Orr asks Detroit council to approve $1.4M land sale for bridge to Canada

Detroit emergency manager Kevyn Orr resubmitted an order to city council today to sell 301 city-owned properties for $1.4 million for the new international bridge from Detroit to Windsor.

The council has 10 days to vote on the land sale to the state of Michigan. If the council rejects the deal, it must come up with a better plan that achieves similar benefits. In that case, a state emergency loan board would choose between Orr’s plan and the council’s alternative.

The council was scheduled to vote on the land transfer in late July, but Orr pulled back the request after council members and community advocates pressed for a community benefits agreement to be attached to the sale. The properties are tax-reverted and mostly vacant.

A new, non-binding agreement was attached to the land sale and community benefits can be addressed through future agreements required for the bridge project, according to representatives from the state who attended today’s council meeting.

The Canadian government is funding most of the bridge project’s costs. The new, government-owned international bridge from Detroit to Windsor — known as the New International Trade Crossing — could put thousands of people to work in southeast Michigan and revitalize the trade corridor with Canada. It would connect highways in the two cities, relieving traffic congestion for commercial trucks and other vehicles.

Council members still expressed concerns about community benefits despite the state’s assurances today.

Specifically, the makeup of the recently appointed international authority that will approve bridge project agreements was questioned. The six-member board has no representatives who live in the city, much less the Delray neighborhood in southwest Detroit impacted by the bridge construction.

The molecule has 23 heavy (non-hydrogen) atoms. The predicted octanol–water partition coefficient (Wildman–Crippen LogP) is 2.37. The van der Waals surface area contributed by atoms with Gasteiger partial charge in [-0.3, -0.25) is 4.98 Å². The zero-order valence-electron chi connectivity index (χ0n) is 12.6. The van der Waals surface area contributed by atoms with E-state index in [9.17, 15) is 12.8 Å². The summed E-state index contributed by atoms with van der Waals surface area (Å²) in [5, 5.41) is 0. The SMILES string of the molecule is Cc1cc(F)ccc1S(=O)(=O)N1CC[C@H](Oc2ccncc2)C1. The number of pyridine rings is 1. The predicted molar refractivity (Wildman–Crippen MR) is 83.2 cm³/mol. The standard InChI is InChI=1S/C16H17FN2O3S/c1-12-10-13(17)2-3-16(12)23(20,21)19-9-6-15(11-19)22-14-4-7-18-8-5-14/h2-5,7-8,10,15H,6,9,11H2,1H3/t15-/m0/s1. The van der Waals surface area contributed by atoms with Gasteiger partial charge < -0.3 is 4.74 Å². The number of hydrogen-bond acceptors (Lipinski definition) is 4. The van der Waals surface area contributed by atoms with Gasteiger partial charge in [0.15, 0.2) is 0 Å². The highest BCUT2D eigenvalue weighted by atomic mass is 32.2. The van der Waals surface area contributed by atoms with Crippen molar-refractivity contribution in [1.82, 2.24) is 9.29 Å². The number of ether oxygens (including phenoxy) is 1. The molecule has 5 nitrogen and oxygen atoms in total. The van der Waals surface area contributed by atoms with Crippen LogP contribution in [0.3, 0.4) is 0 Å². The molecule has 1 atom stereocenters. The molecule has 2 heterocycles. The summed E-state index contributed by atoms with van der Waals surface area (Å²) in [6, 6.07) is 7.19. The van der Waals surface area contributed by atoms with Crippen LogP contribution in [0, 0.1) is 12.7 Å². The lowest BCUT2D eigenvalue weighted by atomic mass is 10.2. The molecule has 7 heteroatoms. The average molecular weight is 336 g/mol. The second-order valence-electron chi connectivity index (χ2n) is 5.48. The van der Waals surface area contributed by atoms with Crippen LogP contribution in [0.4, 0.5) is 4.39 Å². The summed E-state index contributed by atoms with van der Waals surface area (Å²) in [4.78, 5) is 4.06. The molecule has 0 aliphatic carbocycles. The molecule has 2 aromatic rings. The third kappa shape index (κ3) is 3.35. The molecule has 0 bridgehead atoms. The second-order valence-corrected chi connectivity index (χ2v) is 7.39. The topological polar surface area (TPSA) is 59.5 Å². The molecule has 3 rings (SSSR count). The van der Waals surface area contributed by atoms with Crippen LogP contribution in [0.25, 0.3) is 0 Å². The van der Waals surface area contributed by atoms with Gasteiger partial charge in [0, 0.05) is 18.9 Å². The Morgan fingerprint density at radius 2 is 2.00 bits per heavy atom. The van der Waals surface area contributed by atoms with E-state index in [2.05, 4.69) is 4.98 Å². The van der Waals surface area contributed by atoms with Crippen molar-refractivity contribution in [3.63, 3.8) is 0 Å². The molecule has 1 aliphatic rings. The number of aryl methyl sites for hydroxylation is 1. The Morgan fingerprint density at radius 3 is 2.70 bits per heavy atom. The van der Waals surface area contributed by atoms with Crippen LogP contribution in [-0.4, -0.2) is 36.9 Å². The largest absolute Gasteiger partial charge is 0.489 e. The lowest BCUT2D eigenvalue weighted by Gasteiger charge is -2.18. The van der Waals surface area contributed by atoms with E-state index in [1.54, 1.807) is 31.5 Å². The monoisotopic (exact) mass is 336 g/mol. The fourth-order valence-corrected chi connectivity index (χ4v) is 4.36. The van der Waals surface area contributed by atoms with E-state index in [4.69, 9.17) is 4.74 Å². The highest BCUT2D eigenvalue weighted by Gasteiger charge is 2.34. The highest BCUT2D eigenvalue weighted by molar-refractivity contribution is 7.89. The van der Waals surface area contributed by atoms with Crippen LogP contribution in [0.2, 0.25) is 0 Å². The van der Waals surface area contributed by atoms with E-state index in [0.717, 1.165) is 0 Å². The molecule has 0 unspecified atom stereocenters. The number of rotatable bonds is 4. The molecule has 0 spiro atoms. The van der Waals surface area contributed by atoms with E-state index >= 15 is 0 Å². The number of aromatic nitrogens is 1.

Councilwoman Saunteel Jenkins said the board’s lack of a community representative “raises a red flag.”

“When there was the opportunity to make sure, to ensure, someone from this community had some direct input, that was not taken,” Jenkins said.

The three Michigan representatives appointed by Gov. Rick Snyder to the International Authority are Michael Hayes, president and CEO of the Midland Center for the Arts and a former vice president with Dow Chemical; Birgit Klohs, president and CEO of the Right Place, a west Michigan economic development agency, and Matt Rizik, the chief tax officer of Rock Ventures and a former longtime partner at PricewaterhouseCoopers. The other three board members are Canadian.

Snyder wanted to make sure his appointments had a strong background in economic development and project management, Andrew Doctoroff, senior advisor for transportation initiatives for the state of Michigan, told the council today. At the same time, Snyder wants to make sure the community has input in the project, he said.

A community advisory council will be formed to interact with the International Authority overseeing the project.

For community advocates, the project must include requirements for local hiring during construction and for operation of the bridge, and clean-up of any contaminated sites in the neighborhood. A community benefits agreement also could address potential pollution increases and a reinvestment of money from the land sale into the neighborhood for parks and other improvements.

The council will hold a public meeting at 2 p.m. on Monday at city hall to discuss the proposed land sale and the bridge project.

Originally posted by the: Detroit Free Press